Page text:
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James Beauford sat in his cubicle with his back to the gadget strewn desk as he stared at the wall clock, lower lip caught between his teeth.

He didn't want to be here.

Of course, nobody else wanted to be there either. Not after the grisly sight that had greeted the first employees through the doors the other morning. James saw it. He saw the blood, black and waxy, painting the floor and darkening the pond water. He saw Robert half-slumped upon one of the benches with the fetid air thick about his bloated form, his chest open like a sprung cage while his heart was shriveled and congealed in the donation basket.

Mary mother of God, James thought as he remembered the sight. He drew a tissue from the pocket of his lab coat and dabbed at the perspiration beading his upper lip. His hand trembled, the tissue shredding uselessly between his fingers. Other technicians lingered in their cubicles as they fidgeted with their work, eyes always returning to the clock on the wall.

James couldn't leave. Not yet. He could stare at the clock and watch its golden arms waver closer and closer toward the day's end, but he couldn't leave. None of them could leave until their shift ended. James didn't understand why. He only knew that though the muscles of his scrawny legs were coiled tight and ready to propel him from his rolling chair, he could not rise. Not until those sweeping golden clock arms reached their destination.

Oh God, Robert. Was this my fault? James clutched his leather satchel to his chest, hearing the subtle crinkle of paper being compressed inside. He raked bony fingers through his mussed hair and rubbed the stubble growing on his chin. The skin of his face felt loose, the muscles beneath taut with stress. His leg bounced, creating a rapid succession of squeaks arising from his chair. The others didn't notice, so intent on ignoring the creeping passage of time. The dismal weather brought the night early, darkening the busy city streets waiting beyond the narrow windows. Headlights occasional whipped over the opaque glass and the sharp light blossomed on the misted panes.

When the clock hands aligned and it was six o'clock, an audible sigh rustled through the technicians' floor. James didn't wait a moment longer. He lurched from his chair and sprinted for the double doors with his briefcase smashed to his chest, white coat billowing behind him. He had to leave. Had to escape.

His shoulder struck the left door and it swept open, knocking aside an incoming tech. James ran into a pretty, raven-haired sylph of a woman, throwing her to the floor. She had been staring at that bulbous chandelier—the one James knew was wrong, in the same way he knew he couldn't leave before his shift ended. He told others there was something wrong with the enormous light fixture, something sinister about the large, jaggedly cut crystals swinging from its proffered branches like sweet, poisonous fruits—and yet no one listened. The more he told others that there was something wrong with this place, the more they mocked him. His colleagues thought he was cracked.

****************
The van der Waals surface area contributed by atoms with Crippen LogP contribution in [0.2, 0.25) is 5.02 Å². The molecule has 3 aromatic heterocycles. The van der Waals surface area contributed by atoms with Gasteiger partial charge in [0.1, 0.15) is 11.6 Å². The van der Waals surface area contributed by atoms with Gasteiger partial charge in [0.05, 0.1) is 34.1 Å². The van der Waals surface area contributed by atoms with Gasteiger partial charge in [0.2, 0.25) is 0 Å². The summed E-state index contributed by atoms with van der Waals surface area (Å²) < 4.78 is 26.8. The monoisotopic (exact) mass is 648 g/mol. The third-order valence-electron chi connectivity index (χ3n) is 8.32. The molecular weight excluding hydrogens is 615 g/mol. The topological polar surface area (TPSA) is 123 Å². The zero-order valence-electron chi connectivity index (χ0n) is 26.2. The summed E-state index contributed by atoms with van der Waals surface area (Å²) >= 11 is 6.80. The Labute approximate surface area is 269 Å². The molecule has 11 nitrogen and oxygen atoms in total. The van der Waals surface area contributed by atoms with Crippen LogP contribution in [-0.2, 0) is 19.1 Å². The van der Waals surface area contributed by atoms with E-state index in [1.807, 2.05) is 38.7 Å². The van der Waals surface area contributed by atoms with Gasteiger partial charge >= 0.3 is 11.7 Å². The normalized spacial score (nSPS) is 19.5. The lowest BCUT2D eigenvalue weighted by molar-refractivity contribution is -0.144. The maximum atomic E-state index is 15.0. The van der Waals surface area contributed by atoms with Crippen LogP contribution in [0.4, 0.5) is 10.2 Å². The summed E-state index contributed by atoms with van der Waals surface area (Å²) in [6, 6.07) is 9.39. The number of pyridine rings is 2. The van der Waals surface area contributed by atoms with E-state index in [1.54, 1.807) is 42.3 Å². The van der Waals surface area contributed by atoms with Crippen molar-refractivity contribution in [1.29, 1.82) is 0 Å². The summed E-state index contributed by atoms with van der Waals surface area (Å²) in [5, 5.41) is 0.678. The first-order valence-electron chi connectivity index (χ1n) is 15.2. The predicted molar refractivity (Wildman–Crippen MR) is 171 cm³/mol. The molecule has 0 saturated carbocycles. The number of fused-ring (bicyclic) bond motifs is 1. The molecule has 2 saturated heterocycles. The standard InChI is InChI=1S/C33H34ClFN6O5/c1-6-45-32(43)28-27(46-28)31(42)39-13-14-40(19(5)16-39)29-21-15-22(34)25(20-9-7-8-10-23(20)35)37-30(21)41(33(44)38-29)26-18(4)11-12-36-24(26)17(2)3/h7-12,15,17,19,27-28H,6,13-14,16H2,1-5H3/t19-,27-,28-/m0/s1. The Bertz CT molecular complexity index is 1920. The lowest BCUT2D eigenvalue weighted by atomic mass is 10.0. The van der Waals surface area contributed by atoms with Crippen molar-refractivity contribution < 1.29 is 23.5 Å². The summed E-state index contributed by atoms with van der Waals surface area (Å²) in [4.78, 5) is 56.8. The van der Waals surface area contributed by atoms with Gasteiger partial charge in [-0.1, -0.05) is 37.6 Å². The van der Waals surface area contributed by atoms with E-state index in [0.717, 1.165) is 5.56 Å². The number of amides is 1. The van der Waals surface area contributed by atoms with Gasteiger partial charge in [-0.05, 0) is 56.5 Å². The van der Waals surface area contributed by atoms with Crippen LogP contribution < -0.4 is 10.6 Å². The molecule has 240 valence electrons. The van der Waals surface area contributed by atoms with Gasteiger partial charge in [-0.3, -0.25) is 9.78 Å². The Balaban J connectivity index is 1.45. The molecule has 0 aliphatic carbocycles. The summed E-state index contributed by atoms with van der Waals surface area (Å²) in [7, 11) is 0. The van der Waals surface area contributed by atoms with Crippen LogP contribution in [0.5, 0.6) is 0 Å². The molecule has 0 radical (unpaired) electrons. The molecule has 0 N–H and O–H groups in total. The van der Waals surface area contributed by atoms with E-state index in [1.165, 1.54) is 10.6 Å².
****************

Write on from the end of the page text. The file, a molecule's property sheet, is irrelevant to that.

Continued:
The woman's male companion—boyfriend? Husband?—stepped out of the reception line and looked as though he was going to flay James alive if he got his hands on the scurrying technician, but James was already rushing from the building, bumping into more oblivious people on his way out, earning a sharp rebuke from Jervis, one of the guards on duty at this hour.

When he reached the shared parking garage and found his on the third level, James threw his satchel into the backseat and jumped behind the wheel. He shook so profusely, starting the car proved impossible. James forced a breath through himself and concentrated on the finer muscle movements of inserting his key into the ignition. Sweat trickled from his hairline into his collar, staining the fabric. The skin of his neck was clammy and his face was numb from hyperventilating.

Jesus, Robert. What the hell happened to you? Who could do that to you? Was it them? Who did you tell?

The engine came on with a low rumble of well-tuned machinery. The tires screamed on the concrete when James gunned the motor too quickly, the sound echoing deep into the shadowed recesses of the structure, turning heads of tired workers meandering to their cars jerked upright as James' sedan raced by. He didn't slow for turns or pedestrians, and the undercarriage banged every speed bump.

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